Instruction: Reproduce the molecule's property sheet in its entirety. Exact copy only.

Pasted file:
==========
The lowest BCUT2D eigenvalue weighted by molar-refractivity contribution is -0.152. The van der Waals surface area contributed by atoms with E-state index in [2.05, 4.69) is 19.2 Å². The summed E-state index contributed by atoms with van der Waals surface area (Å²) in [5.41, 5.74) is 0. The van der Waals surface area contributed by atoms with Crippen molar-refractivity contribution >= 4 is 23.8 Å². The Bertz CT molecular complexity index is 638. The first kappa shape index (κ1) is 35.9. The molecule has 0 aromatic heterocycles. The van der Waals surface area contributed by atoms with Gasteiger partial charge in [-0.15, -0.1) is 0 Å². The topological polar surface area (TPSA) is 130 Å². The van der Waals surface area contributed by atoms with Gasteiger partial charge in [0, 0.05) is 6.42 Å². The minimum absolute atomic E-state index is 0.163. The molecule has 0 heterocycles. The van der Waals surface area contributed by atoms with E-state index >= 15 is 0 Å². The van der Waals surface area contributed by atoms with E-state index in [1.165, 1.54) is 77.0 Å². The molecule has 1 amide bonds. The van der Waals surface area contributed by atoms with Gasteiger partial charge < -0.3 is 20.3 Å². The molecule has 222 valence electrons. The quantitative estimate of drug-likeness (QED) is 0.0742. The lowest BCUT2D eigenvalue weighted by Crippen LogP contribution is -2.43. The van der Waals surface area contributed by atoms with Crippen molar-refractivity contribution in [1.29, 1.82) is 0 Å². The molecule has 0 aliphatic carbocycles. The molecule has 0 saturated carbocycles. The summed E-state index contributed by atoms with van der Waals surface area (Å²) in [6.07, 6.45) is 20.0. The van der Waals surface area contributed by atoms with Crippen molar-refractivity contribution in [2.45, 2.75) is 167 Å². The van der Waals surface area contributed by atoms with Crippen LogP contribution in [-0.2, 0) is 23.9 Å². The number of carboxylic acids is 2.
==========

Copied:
The lowest BCUT2D eigenvalue weighted by molar-refractivity contribution is -0.152. The van der Waals surface area contributed by atoms with E-state index in [2.05, 4.69) is 19.2 Å². The summed E-state index contributed by atoms with van der Waals surface area (Å²) in [5.41, 5.74) is 0. The van der Waals surface area contributed by atoms with Crippen molar-refractivity contribution >= 4 is 23.8 Å². The Bertz CT molecular complexity index is 638. The first kappa shape index (κ1) is 35.9. The molecule has 0 aromatic heterocycles. The van der Waals surface area contributed by atoms with Gasteiger partial charge in [-0.15, -0.1) is 0 Å². The topological polar surface area (TPSA) is 130 Å². The van der Waals surface area contributed by atoms with Gasteiger partial charge in [0, 0.05) is 6.42 Å². The minimum absolute atomic E-state index is 0.163. The molecule has 0 heterocycles. The van der Waals surface area contributed by atoms with E-state index >= 15 is 0 Å². The van der Waals surface area contributed by atoms with E-state index in [1.165, 1.54) is 77.0 Å². The molecule has 1 amide bonds. The van der Waals surface area contributed by atoms with Gasteiger partial charge < -0.3 is 20.3 Å². The molecule has 222 valence electrons. The quantitative estimate of drug-likeness (QED) is 0.0742. The lowest BCUT2D eigenvalue weighted by Crippen LogP contribution is -2.43. The van der Waals surface area contributed by atoms with Crippen molar-refractivity contribution in [1.29, 1.82) is 0 Å². The molecule has 0 aliphatic carbocycles. The molecule has 0 saturated carbocycles. The summed E-state index contributed by atoms with van der Waals surface area (Å²) in [6.07, 6.45) is 20.0. The van der Waals surface area contributed by atoms with Crippen molar-refractivity contribution in [2.45, 2.75) is 167 Å². The van der Waals surface area contributed by atoms with Crippen LogP contribution in [-0.2, 0) is 23.9 Å². The number of carboxylic acids is 2.